Exercises in Software carpentry

Before you start, copy the contents of the subfolder carpentry_exercises into your exercise repository.

Exercise 1 – Writing a test suite [basic]

Goals: Write a test suite using the unittest module.

Write a test file, test_center.py, that tests the function center from the module string (http://docs.python.org/library/string.html#string.center). At each step, run the tests and make sure they pass.

In the file, write three test cases:

a) The first test case checks the functionality of the function, leaving the argument fillchar set to its default value. Control that the function works as advertised for

  1. odd and even widths
  2. a width smaller than the length of the string
  3. an empty input string
  4. a string containing spaces to either extremity Test that the length of the returned string is correct and that it looks like you expect it to. Hint: when the number of spaces to be added is odd, there are two possible ways to center a string. The docstring does not specify which one is correct, so you should test that the returned string is one or the other.

b) The second test case checks the functionality of string.center, with fillchar set to specific values. Test using a letter, a numerical value, and the default value.

c) Finally, test that string.center raises a TypeError when fillchar is set to an empty string, and to a string longer than one character.

Exercise 2 – Testing with numpy and numerical fuzzing [basic]

Goals: Use the numpy.testing utility functions and numerical fuzzing techniques to test numerical code.

Write a new test suite, test_multinomial.py, to test the function numpy.random.multinomial (http://tinyurl.com/448f5dz).

a) Read the documentation and play with the function using ipython until you are sure you understand how it works (always leave the size argument to its default value).

b) Write a first test case, testing the function in deterministic cases:

  1. when one of the entries has probability 1.0 and the others 0.0, the returned samples must consist only of the entry with probability mass
  2. when one of the entries has probability 0.0, it must not appear in the returned samples

c) Write a numerical fuzzing test case that verifies that, with a large number of samples, the sampling frequency of each entry is close to its probability.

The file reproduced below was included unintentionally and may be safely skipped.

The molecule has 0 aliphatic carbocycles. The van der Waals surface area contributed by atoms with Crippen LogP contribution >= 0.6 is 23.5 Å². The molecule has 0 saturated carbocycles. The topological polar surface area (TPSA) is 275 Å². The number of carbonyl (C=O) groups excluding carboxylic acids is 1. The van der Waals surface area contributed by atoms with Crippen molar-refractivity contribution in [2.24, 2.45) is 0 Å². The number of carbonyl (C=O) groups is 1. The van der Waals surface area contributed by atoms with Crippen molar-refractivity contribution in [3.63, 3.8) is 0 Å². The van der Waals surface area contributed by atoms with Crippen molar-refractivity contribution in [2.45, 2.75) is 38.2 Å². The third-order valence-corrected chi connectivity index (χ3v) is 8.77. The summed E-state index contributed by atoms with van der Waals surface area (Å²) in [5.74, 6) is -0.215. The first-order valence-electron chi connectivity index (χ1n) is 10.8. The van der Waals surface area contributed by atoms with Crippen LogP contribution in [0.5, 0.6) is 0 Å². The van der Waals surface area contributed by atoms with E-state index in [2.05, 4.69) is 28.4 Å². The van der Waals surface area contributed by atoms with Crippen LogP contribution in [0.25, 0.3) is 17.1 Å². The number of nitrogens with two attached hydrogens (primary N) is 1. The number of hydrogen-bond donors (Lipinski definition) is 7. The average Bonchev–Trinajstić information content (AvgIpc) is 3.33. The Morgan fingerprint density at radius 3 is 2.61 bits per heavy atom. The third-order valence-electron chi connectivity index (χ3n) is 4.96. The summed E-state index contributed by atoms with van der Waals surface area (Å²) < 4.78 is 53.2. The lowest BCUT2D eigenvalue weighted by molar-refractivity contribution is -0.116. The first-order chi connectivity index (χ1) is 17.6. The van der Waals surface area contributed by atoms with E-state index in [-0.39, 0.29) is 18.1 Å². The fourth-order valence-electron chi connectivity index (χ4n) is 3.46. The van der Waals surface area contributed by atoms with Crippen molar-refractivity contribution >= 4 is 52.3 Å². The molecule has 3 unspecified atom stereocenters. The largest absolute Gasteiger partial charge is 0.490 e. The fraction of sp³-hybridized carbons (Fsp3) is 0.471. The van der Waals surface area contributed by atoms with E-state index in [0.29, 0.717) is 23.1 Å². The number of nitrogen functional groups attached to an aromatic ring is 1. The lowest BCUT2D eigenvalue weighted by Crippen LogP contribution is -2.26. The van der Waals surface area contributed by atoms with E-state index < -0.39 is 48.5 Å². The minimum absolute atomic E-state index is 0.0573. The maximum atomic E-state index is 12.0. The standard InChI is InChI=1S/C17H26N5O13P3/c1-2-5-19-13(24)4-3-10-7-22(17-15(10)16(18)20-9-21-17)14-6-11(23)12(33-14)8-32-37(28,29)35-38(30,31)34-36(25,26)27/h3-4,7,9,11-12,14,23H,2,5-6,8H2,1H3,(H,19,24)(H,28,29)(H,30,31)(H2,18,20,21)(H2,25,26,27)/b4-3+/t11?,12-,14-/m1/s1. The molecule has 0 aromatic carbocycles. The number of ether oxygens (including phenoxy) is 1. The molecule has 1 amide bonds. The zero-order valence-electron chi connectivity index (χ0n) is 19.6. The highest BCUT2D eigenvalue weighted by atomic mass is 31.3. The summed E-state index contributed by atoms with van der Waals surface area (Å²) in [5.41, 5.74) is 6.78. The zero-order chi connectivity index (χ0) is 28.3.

Exercise 3 – Deceivingly simple function [intermediate]

Goals: General practice of debugging and unit testing using agile development techniques.

Enter the directory deceivingly_simple. The file maxima.py contains a function, find_maxima, that finds local maxima in a list and returns their indices. Please read the last sentence again: it returns the indices, not the values. ;)

a) Using ipython, test the function with these input arguments and others of your own invention until you are satisfied that it does the right thing for typical cases (remember that the function returns the indices of the maxima):

x = [0, 1, 2, 1, 2, 1, 0]
x = [-i**2 for i in range(-3, 4)]
x = [numpy.sin(2*alpha) for alpha in numpy.linspace(0.0, 5.0, 100)]

b) Now try with the following inputs:

 x = [4, 2, 1, 3, 1, 2]
 x = [4, 2, 1, 3, 1, 5]
 x = [4, 2, 1, 3, 1]

For each bug you find, solve it using the agile programming strategy:

i. Isolate the bug using a debugger

ii. Write a new test case that reproduces the bug. Try to make the test case as simple as possible; here, this means using the simplest input data that still triggers the bug

iii. Correct the code

iv. Makesurethatallthetestspass

c) You may think that the code is now clean and robust... Look at the output of the function for the input list

x = [1, 2, 2, 1]

Does the output correspond to your intuition? Think about a reasonable default behavior in this situation, and meditate on how such a simple function can hide so many complications

d) (optional) Implement the “reasonable behavior” you conceived in c), adding a new test. Make sure that your function handles these inputs correctly (include them in the tests):

x = [1, 2, 2, 3, 1]
x = [1, 3, 2, 2, 1]
x = [3, 2, 2, 3]

e) (optional) Run a coverage analysis on the tests; there should be at least one statement that is not covered. Write a test that covers it and debug the code.